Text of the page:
Kahlen Young, 7, left, runs Thursday, Aug. 28, 2014, into one of the tepees her family rented for their camping trip at Flatiron Reservoir west of Loveland. (Jenny Sparks, Loveland Reporter-Herald)
Water ski at Carter Lake
• Flatiron Reservoir: co.larimer.co.us/parks/flatiron.cfm; tipi rental: co.larimer.co.us/naturalresources/tipis.htm
• Carter Lake: co.larimer.co.us/parks/carter.cfm. Carter Lake Marina: 4011 S. County Road 31, Loveland, carterlakemarina.com
• John Martin Reservoir: 30703 County Road 24, Hasty, cpw.state.co.us/placestogo/parks/JohnMartinReservoir
First order of business: reserve a tepee to camp in at the nearby Flatiron Reservoir so you can turn this into a unique getaway.
You can’t swim in Flatiron Reservoir; it’s more of a base camp. The sunsets over the water are phenomenal, especially with melty s’mores in one hand and a good porter in the other.
But nearby Carter Lake has it all, with a 1,100-acre reservoir that’s great for swimming and water skiing. Plus, no need to BYOB (bring your own boat). A marina rents out pontoons ($360 a day) and fishing boats ($75 to $100 a day).
A runner-up for recreating in the water: John Martin Reservoir, an especially large reservoir that’s 17 miles east of Las Animas and never seems too crowded. You can boat and jetski on the reservoir.
Go tubing in Golden
Washington Avenue and 10th Street in Golden, cityofgolden.net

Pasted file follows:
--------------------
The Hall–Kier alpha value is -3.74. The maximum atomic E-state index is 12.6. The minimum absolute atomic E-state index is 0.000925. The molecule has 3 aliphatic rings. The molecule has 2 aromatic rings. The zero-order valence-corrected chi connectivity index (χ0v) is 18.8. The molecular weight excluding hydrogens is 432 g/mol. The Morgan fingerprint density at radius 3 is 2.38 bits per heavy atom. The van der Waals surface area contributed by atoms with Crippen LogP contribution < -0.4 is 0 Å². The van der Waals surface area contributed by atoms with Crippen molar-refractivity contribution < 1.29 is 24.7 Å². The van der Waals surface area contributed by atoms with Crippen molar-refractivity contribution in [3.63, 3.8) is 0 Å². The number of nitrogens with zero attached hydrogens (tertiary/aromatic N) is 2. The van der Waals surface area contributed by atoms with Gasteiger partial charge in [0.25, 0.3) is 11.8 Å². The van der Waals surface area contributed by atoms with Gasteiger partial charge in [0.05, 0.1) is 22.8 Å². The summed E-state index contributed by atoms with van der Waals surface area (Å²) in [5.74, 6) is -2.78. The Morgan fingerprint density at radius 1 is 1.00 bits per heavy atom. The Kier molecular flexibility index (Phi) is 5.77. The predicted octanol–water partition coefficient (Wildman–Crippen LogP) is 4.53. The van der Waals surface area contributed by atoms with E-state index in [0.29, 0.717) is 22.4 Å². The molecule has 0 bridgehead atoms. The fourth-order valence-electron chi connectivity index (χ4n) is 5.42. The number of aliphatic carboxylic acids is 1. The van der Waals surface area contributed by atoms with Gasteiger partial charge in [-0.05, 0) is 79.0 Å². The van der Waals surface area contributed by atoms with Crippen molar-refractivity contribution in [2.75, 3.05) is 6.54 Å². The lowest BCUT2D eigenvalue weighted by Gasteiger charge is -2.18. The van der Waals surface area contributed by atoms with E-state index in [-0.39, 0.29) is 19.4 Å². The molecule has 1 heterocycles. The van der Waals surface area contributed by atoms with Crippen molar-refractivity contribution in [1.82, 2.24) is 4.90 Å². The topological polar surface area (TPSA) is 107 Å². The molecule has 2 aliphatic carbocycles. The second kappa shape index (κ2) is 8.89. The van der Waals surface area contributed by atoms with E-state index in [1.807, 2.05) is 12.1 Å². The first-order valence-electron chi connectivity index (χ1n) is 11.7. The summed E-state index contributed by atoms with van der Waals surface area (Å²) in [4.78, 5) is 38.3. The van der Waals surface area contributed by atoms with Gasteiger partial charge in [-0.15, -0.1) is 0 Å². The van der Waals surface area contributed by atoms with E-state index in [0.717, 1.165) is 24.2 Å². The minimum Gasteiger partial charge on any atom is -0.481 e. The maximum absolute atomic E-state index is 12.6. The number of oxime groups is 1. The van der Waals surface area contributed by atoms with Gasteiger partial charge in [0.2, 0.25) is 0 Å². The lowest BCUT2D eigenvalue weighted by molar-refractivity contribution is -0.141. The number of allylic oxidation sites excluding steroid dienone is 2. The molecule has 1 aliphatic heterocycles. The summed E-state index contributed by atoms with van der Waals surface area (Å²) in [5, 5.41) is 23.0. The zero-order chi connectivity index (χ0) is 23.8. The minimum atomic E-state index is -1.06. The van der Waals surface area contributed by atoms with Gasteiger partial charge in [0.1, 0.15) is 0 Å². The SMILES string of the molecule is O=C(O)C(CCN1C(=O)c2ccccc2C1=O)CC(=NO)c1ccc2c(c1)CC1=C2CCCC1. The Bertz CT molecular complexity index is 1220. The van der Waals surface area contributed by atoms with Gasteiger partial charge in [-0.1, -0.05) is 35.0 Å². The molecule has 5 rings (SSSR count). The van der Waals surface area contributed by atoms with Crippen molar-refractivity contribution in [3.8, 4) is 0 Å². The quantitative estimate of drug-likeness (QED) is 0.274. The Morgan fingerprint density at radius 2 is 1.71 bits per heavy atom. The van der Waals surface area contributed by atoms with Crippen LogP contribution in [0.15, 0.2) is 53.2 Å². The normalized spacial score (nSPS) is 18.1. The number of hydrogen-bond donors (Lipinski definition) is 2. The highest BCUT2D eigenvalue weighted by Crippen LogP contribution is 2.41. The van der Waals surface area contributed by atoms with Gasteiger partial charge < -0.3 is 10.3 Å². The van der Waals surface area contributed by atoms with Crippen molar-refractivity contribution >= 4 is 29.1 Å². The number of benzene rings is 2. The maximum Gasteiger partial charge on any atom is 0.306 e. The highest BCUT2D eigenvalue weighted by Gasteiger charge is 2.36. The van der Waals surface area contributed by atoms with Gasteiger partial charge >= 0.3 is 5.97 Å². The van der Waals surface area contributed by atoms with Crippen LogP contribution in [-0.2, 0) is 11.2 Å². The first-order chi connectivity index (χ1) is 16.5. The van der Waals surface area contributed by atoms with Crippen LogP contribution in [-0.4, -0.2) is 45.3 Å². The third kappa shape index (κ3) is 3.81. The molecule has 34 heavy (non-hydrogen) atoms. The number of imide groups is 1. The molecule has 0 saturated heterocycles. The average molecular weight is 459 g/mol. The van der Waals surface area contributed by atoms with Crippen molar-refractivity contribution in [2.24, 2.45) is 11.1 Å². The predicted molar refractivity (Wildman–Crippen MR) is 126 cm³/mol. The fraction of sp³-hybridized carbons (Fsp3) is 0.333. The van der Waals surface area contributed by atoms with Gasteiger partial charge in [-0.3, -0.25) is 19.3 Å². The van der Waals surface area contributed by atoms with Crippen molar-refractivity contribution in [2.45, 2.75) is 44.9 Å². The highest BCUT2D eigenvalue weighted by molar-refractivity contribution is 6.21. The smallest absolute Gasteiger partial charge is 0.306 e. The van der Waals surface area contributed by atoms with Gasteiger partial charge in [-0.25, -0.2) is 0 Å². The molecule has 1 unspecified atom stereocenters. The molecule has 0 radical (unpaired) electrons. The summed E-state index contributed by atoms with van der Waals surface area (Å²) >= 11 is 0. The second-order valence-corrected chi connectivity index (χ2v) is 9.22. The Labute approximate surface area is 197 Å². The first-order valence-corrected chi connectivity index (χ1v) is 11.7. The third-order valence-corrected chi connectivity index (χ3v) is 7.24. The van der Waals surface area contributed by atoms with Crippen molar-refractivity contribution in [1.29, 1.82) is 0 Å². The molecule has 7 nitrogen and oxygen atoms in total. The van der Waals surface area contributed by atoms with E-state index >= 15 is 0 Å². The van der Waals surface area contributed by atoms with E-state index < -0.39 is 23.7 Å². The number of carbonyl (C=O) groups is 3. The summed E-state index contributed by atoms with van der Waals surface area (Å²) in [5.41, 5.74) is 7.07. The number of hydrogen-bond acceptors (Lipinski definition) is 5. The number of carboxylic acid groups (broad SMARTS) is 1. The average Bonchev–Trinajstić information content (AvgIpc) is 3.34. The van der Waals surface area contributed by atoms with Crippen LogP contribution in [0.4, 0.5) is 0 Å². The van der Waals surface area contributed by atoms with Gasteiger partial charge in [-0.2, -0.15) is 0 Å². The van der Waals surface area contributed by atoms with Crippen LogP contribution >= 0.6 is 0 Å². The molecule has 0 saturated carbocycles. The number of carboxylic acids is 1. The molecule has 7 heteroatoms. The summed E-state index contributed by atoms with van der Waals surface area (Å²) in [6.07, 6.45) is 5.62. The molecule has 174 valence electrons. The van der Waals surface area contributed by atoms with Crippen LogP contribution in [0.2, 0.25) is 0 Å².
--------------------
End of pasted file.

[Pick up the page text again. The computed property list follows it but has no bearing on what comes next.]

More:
Just 20 or so minutes from downtown Denver and you’ve arrived at the gateway to the Rocky Mountains and are in a town that still has a Wild West vibe. Come summertime, this city has its tubing routine down pat, and you can take a wild ride through the lower stretch of Clear Creek.
What sets Clear Creek apart from other tubing destinations is the Whitewater Park that was constructed with boulders and features drops and pools, mini surf waves and fast eddies. It’s not a “lazy river,” so don’t show up with a gas station innertube. You’ll get flipped pretty quickly. Instead, you’ll want to make a $40 investment in a sturdy tube with an enclosed bottom. You can buy these tubes from a sporting-goods store or from Golden Goods (1201 Washington Ave., 303-216-2123, goldengoodsusa.com), where store employees know the drill and will pump up the tube for you. Or, you can rent a tube at Golden River Sports (806 Washington Ave., 303-215-9386, goldenriversports.net).
Peak tubing season happens June through September.
Go surfing in the burbs
2101 W. Oxford Ave., Sheridan
Surfing in the city? Crafty Coloradans have found a way to do so at the $15 million River Run Park along the South Platte in Sheridan. To build the suburban surf course, ramps were mounted at the bottom of the riverbed. Not having to wait in crowded surf lineups or paddle out to the waves is a big plus for eager types. Plus, the waves are always there.
If you want to give river surfing a whirl, you might want a wetsuit, and you’ll definitely need a helmet to protect your noggin’ from the rocks.
Kristen Fenton, left, and Angela Toney paddle around Evergreen Lake on May 30 during an employee training exercise for employees of the Denver Paddle Board Company. (Seth McConnell, The Denver Post)
Don’t forget about our stand up paddleboard guide with everything you need to know.